Assault weapons, for instance, are for all practical purposes nontransferable under Connecticut law. With only a few exceptions, Bequest through a will is one of the few… assuming it was registered. Don’t forget that the recipients of the inheritance have to be eligible, and stay eligible through the estate proceedings in order to receive them.
First, let’s look at the firearms to be transferred.
Heavily restricted firearms
“Heavily restricted” is not a term found in Connecticut or federal law, but it describes a range of firearms that are severely regulated by both.
Included are assault weapons (among them, the AK-47 and Thompson “Tommy” gun) named in Connecticut General Statue. Also Heavily restricted are class 3 registered machine guns, sawed-off shotguns and other weaponry listed in the National Firearms Act of 1934 – which was federally passed at the height of gang activity lead by men like Al Capone.
You can theoretically take possession of such firearms with a Pistol Permit issued by the Connecticut DESPP and after the Probate court has signed off on the issue. But in reality, this almost never happens. It is thus clear that Connecticut is intent on eliminating severely restricted weapons by making their in state transfer almost impossible.
So what commonly happens upon the death of a person who owns such restricted firearms? The weapons must be either:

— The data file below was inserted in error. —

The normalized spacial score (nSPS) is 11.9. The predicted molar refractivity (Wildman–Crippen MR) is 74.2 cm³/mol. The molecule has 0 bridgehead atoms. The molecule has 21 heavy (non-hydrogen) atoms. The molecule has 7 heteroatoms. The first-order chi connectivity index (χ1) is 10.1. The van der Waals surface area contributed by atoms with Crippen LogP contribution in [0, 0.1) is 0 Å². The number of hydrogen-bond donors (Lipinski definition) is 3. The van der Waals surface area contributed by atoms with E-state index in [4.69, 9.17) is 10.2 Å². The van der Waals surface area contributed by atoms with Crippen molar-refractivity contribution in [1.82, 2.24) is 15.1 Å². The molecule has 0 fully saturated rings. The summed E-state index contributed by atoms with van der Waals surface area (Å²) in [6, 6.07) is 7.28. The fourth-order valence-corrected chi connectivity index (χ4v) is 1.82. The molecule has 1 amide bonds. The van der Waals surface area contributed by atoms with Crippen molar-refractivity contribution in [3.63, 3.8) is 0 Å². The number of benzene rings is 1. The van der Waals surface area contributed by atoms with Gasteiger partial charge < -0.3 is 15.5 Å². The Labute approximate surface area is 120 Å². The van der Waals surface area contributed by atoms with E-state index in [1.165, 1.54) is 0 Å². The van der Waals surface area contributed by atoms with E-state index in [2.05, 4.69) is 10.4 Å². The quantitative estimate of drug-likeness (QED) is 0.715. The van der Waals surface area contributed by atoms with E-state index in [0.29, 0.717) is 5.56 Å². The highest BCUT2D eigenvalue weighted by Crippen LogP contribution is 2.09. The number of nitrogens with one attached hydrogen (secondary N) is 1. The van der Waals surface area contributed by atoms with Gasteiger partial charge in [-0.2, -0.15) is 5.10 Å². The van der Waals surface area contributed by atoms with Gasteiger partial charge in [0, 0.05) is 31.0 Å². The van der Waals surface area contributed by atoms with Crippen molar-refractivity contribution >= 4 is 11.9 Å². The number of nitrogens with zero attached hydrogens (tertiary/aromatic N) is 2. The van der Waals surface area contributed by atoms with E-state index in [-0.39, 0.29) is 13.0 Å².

· Removed from Connecticut
· Sold to a federally licensed firearms dealer
· Turned over to law enforcement
The above, thanks to legislation that went into effect recently, now also applies to magazines holding more than 10 rounds, unless the owner registered their possession before the year 2014. Violators face a Class D Felony if they were not.
So how serious is Connecticut about eliminating these weapons through attrition?
Transfer of assault weapons can create felony liability. Mere possession of a restricted firearm registered to someone else can lead to a felony or misdemeanor charge.
Yes, executors of wills and administrators of estates appear to be protected from prosecution. But the law does not extend to their designees or other family members.
Less restricted firearms
The vast majority of weapons owned and used in Connecticut and throughout the nation fall into this category. Included are hunting rifles, shotguns, revolvers and semi-automatic pistols bought for personal or home protection.